User Journal

Journal Journal: Journal Navigation

I was just perusing some other /.ers journals and actually moderating the discussions attached to the journal posts and discovered that the journal navigation tools on /. are pretty lame. I'll have to do some more poking around and maybe I can enumerate the problems later.

Heh, I know....I'll just grab the latest slashcode and go to town hacking it over the "long" weekend. Um, yeah, right.

Something else hit me, too. Roblimo has a lower ID than I do, but I'm sure I "joined" before he came on board. I remember his column at before they bought /., and I used to read it and /. All the IDs below 1,000 must be reserved for editors and future editors. That's what I'd do if I were setting something like this up. Wonder who gets ID 666, then?

User Journal

Journal Journal: Beam me up, Mr. Scott.

I don't generally consider myself to be superstitious, but then, who does consider himself to be superstitious? Anyway, I was cruising the WWW and clicked on a link for horoscopes and put in my star sign. The following sentence from what I read made me laugh, and I thought that I'd stick it in here so that I wouldn't forget it:

Just be sure to wear the gold uniform when you beam down -- you know what happens when you wear the red one.

User Journal

Journal Journal: Why I moderated something Funny.

I moderated as "funny" because email service is actually rather unreliable in the first place. Anyone who understands how it functions would know that it should not be relied on as a sole means of communiction for anything truly important.

Reading that comment made me laugh, because I could read irony into it. Whether or not the irony was intended by the poster, I can't say.


Journal Journal: Perils of Tabbed Browsing

As someone who has been surfing the WWW since the days when IE and Mozilla were one product called NCSA Mosaic, I've never really felt the need for tabbed browsing. Being a long-time user of the X-Windows interface, it has always seemed natural to me that each document should get it's own window. As a result, I've never seen the need for all the added visual clutter involved in tabbed browsing and so, I've not ever really used it.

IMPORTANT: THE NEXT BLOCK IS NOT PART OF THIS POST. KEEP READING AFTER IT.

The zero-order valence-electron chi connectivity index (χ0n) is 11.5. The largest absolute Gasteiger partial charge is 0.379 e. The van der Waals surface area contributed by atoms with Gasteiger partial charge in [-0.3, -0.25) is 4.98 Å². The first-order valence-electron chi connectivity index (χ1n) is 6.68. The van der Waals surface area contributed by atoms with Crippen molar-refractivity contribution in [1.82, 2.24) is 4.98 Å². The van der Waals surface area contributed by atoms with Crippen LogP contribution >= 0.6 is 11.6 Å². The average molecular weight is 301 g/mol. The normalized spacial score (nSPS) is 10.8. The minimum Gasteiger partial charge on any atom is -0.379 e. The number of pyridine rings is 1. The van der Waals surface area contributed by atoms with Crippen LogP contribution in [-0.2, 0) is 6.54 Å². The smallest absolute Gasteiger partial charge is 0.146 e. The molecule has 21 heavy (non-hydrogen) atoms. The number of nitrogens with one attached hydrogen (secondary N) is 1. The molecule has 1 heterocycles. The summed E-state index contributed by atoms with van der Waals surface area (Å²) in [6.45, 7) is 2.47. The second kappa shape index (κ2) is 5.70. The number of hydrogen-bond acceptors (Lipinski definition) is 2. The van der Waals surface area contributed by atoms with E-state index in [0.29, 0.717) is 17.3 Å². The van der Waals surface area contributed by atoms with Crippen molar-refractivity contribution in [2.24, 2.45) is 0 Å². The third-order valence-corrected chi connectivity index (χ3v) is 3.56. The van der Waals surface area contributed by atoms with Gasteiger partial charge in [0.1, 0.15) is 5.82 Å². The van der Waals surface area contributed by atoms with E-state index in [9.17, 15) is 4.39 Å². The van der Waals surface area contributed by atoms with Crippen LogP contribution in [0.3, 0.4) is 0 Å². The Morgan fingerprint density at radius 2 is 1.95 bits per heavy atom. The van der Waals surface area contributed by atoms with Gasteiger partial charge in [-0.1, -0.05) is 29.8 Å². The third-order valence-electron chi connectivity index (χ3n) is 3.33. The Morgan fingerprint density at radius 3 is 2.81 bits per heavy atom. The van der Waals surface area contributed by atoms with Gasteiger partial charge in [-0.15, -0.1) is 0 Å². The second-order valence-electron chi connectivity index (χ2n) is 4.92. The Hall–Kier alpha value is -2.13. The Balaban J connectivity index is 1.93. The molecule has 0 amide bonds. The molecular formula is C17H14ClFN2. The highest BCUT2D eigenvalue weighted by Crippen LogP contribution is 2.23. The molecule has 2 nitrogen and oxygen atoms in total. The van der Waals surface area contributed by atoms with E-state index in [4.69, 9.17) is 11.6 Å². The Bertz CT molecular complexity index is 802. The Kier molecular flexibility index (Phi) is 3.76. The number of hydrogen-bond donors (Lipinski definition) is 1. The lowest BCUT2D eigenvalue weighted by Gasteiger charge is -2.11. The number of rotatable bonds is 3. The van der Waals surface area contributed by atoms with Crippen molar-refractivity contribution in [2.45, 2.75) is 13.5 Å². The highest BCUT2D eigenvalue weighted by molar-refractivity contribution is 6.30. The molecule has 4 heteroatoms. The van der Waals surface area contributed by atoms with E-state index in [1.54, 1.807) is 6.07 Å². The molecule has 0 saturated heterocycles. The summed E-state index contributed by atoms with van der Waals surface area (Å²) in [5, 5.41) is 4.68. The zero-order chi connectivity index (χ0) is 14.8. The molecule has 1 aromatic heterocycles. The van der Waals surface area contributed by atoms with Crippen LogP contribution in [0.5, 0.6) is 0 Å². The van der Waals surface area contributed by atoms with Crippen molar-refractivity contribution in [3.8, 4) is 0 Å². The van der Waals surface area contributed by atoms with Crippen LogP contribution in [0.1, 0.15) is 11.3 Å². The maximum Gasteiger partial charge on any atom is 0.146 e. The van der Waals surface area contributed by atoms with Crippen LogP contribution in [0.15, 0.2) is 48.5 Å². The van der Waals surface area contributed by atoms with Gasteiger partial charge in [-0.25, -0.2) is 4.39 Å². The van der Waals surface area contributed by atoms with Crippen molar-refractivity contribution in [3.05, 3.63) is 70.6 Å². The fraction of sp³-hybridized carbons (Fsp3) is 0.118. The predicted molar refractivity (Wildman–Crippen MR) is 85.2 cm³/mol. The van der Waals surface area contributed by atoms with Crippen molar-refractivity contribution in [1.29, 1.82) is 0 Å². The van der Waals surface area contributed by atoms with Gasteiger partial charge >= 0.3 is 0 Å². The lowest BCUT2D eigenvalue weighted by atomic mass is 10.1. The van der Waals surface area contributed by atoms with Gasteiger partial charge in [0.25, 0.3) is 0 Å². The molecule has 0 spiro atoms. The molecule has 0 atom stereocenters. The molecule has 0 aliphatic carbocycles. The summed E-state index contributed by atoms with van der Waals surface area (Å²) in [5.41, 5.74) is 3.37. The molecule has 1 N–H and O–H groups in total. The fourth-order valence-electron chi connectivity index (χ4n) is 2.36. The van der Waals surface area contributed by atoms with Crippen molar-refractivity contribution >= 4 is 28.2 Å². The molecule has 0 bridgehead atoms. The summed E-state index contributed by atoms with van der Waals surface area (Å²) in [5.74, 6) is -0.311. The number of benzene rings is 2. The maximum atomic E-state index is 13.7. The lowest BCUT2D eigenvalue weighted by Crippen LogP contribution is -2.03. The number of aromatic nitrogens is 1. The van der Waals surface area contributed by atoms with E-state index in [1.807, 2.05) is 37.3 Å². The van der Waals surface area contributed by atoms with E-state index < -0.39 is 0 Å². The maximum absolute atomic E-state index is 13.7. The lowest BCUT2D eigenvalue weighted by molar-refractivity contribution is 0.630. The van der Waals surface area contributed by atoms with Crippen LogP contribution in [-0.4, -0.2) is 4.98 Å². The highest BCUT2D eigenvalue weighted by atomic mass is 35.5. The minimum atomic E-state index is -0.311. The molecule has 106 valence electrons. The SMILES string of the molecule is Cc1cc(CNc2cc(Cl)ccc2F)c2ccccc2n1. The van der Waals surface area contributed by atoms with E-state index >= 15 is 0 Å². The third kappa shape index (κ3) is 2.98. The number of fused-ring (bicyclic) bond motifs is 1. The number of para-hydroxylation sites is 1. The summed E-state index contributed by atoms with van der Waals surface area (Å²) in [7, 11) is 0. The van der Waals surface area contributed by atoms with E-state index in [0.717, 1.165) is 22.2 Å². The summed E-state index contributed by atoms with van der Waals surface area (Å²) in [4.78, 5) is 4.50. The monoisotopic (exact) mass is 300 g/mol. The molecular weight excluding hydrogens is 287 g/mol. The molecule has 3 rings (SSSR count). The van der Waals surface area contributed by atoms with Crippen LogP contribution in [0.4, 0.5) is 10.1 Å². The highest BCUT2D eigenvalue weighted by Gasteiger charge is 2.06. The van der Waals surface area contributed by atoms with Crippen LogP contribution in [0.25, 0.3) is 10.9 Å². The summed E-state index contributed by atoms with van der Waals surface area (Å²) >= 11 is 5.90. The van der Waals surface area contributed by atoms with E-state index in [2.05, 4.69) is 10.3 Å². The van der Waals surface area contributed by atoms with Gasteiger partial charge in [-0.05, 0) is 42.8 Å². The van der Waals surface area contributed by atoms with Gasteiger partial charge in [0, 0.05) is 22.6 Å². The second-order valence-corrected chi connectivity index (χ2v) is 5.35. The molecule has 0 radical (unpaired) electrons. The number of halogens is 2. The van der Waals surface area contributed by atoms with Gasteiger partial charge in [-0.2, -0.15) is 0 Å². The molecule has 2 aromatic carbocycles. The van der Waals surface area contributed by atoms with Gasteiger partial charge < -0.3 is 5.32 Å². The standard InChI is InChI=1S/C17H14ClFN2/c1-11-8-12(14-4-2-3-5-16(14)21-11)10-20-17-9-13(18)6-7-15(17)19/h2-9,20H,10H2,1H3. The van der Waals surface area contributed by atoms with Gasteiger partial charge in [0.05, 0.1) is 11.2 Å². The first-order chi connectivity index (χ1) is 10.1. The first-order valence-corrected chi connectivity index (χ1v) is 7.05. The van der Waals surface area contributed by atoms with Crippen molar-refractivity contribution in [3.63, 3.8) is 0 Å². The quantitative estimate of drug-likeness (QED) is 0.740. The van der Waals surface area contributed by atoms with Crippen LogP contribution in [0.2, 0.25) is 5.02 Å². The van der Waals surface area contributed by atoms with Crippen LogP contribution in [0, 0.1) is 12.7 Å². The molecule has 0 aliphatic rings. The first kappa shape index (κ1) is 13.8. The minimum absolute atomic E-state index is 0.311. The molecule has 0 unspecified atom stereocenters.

With the recent announcements of vulnerabilities that seem to require the use of tabbed browsing, I have yet one more reason for my didain.

That said, I'm not trying to tell anyone else how or how not to surf the WWW. If you like tabbed browsing, then continue to surf that way. Myself, I prefer to deal directly with the information that concerns me and to not have all the visual clutter of extra widgets. If I need to visit more than one site at a time, I'll just open another browser window. As I have at this moment 3 windows open & 2 of them pointing at /.

Please, feel free to post your comments below. If you love tabbed browsing, then by all means expound upon its virtues, etc.

User Journal

Journal Journal: Why I am planning to vote for Michael Bandnarik.

All I can tell the "lesser of two evils" folks is that if they keep
voting for evil, they'll keep getting evil. If you don't like the way
things are, how do you change it by voting for more of the same?

Those two sentences from U.S. presidential candidate Michael
Badnarik convinced me that to vote for him in this November's
U.S. general election would not be a wasted vote. For quite a while
since he was announced as the Libertarian Party's nominee for
president, I had been waivering on casting my vote for him or for
Senator Kerry. The reason that I waivered was that I do not want to
see President Bush get re-elected, and while I'm not too fond of Kerry
either, I had thought that casting my vote for the "lesser of two
evils" was better than throwing it away on a third-party candidate
with no real chance of winning. However, Michael Badnarik's words
above convinced me that voting my conscience is indeed the right thing
to do.

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"They that can give up essential liberty to obtain a little temporary saftey deserve neither liberty not saftey." -- Benjamin Franklin, 1759